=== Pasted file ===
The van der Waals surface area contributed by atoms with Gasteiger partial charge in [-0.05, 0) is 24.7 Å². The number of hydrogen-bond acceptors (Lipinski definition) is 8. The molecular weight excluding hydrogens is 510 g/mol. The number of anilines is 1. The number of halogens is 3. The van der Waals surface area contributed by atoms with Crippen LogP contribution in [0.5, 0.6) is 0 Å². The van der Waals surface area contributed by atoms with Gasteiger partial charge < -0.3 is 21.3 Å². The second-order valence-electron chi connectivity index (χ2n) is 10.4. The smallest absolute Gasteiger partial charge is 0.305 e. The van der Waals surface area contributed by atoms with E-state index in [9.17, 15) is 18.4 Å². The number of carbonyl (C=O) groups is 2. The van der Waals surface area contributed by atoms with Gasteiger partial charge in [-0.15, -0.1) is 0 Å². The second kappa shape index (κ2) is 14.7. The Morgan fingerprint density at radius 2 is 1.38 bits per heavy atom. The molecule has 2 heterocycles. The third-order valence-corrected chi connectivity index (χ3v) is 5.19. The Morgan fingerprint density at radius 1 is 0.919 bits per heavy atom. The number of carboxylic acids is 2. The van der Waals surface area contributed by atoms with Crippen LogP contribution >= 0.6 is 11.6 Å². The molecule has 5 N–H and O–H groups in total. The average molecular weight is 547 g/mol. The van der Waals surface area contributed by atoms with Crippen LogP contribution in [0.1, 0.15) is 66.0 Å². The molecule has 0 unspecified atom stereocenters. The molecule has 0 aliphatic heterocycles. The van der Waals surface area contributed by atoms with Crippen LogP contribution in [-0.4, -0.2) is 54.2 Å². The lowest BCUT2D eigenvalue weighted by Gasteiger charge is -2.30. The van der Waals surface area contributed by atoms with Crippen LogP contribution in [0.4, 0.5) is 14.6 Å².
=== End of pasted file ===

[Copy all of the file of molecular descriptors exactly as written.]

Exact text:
The van der Waals surface area contributed by atoms with Gasteiger partial charge in [-0.05, 0) is 24.7 Å². The number of hydrogen-bond acceptors (Lipinski definition) is 8. The molecular weight excluding hydrogens is 510 g/mol. The number of anilines is 1. The number of halogens is 3. The van der Waals surface area contributed by atoms with Crippen LogP contribution in [0.5, 0.6) is 0 Å². The van der Waals surface area contributed by atoms with Gasteiger partial charge < -0.3 is 21.3 Å². The second-order valence-electron chi connectivity index (χ2n) is 10.4. The smallest absolute Gasteiger partial charge is 0.305 e. The van der Waals surface area contributed by atoms with E-state index in [9.17, 15) is 18.4 Å². The number of carbonyl (C=O) groups is 2. The van der Waals surface area contributed by atoms with Gasteiger partial charge in [-0.15, -0.1) is 0 Å². The second kappa shape index (κ2) is 14.7. The Morgan fingerprint density at radius 2 is 1.38 bits per heavy atom. The molecule has 2 heterocycles. The third-order valence-corrected chi connectivity index (χ3v) is 5.19. The Morgan fingerprint density at radius 1 is 0.919 bits per heavy atom. The number of carboxylic acids is 2. The van der Waals surface area contributed by atoms with Crippen LogP contribution >= 0.6 is 11.6 Å². The molecule has 5 N–H and O–H groups in total. The average molecular weight is 547 g/mol. The van der Waals surface area contributed by atoms with Crippen LogP contribution in [0.1, 0.15) is 66.0 Å². The molecule has 0 unspecified atom stereocenters. The molecule has 0 aliphatic heterocycles. The van der Waals surface area contributed by atoms with Crippen LogP contribution in [-0.4, -0.2) is 54.2 Å². The lowest BCUT2D eigenvalue weighted by Gasteiger charge is -2.30. The van der Waals surface area contributed by atoms with Crippen LogP contribution in [0.4, 0.5) is 14.6 Å².